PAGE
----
A developer is hoping to turn the low income housing site where Sean Connery spent his tender years into a tourist attraction devoted to the famous Scottish actor.
Though no plan has been finalized, the Grosvenor development company is toying with the idea of installing a sculpture at the site along with a plaque detailing Sir Sean's achievements and potentially a few other works of public art.
The Scotsman reports that Connery's childhood home at 176 Fountainbridge was condemned and demolished in the sixties to make way for the expansion of the Newcastle brewery, which was itself subsequently shuttered. Today, the area houses a new development dubbed Springside that offers "Contemporary Urban Living" and rather mysteriously advertises itself with photographs of a man in an AstroTurf suit.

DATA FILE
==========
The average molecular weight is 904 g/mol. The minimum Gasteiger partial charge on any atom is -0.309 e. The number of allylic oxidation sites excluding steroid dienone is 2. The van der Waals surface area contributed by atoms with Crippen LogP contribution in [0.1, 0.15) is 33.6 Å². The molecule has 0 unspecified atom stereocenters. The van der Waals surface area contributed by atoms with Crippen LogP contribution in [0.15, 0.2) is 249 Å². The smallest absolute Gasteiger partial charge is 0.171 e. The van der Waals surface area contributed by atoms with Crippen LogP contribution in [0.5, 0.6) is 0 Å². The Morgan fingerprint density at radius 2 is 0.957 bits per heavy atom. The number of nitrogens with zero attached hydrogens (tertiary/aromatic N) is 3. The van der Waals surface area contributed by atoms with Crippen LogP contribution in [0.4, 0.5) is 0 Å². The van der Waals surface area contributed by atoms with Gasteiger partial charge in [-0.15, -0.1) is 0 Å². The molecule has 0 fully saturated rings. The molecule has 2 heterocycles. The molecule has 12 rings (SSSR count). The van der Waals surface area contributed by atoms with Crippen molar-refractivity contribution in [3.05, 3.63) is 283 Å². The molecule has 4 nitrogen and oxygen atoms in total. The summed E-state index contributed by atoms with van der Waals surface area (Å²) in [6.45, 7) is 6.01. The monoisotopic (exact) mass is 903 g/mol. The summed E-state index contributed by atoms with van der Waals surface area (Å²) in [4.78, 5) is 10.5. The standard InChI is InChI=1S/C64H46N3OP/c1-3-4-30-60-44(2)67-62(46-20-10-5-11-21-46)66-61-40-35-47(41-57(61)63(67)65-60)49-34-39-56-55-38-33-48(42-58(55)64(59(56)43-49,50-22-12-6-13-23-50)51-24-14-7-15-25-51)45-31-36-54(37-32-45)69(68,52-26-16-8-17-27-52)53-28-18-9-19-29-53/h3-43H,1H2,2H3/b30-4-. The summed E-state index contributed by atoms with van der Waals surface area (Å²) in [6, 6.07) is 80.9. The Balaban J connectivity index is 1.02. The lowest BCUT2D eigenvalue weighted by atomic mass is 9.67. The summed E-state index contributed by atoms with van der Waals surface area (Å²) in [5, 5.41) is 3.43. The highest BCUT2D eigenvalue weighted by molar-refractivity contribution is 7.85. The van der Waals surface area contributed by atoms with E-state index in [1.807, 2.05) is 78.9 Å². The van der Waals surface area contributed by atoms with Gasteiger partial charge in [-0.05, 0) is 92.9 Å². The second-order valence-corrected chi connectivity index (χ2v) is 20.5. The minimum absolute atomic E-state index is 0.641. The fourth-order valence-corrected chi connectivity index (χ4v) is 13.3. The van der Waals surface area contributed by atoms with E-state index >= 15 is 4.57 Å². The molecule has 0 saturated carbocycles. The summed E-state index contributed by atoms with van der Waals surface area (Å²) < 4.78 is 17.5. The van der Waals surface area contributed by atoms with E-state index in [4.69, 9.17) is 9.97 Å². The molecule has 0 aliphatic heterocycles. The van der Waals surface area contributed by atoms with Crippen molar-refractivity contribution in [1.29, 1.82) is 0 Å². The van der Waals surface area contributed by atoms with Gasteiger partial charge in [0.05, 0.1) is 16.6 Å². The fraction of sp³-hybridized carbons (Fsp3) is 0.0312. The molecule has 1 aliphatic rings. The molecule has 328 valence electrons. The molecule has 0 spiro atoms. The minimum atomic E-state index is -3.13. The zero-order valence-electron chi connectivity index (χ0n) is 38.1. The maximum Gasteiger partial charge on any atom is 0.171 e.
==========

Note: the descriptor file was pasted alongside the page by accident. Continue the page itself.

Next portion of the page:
A Grosvenor spokesman said the company will be working with VisitScotland, the national tourism body and with Sir Sean himself to make sure the tribute is appropriate and as tourist friendly as possible.
Connery, who left Edinburgh in the late 1940s to join the Navy before going on to join MI6, has yet to comment on the project, which sounds unnervingly like a preemptive monument to his as-yet unfinished life.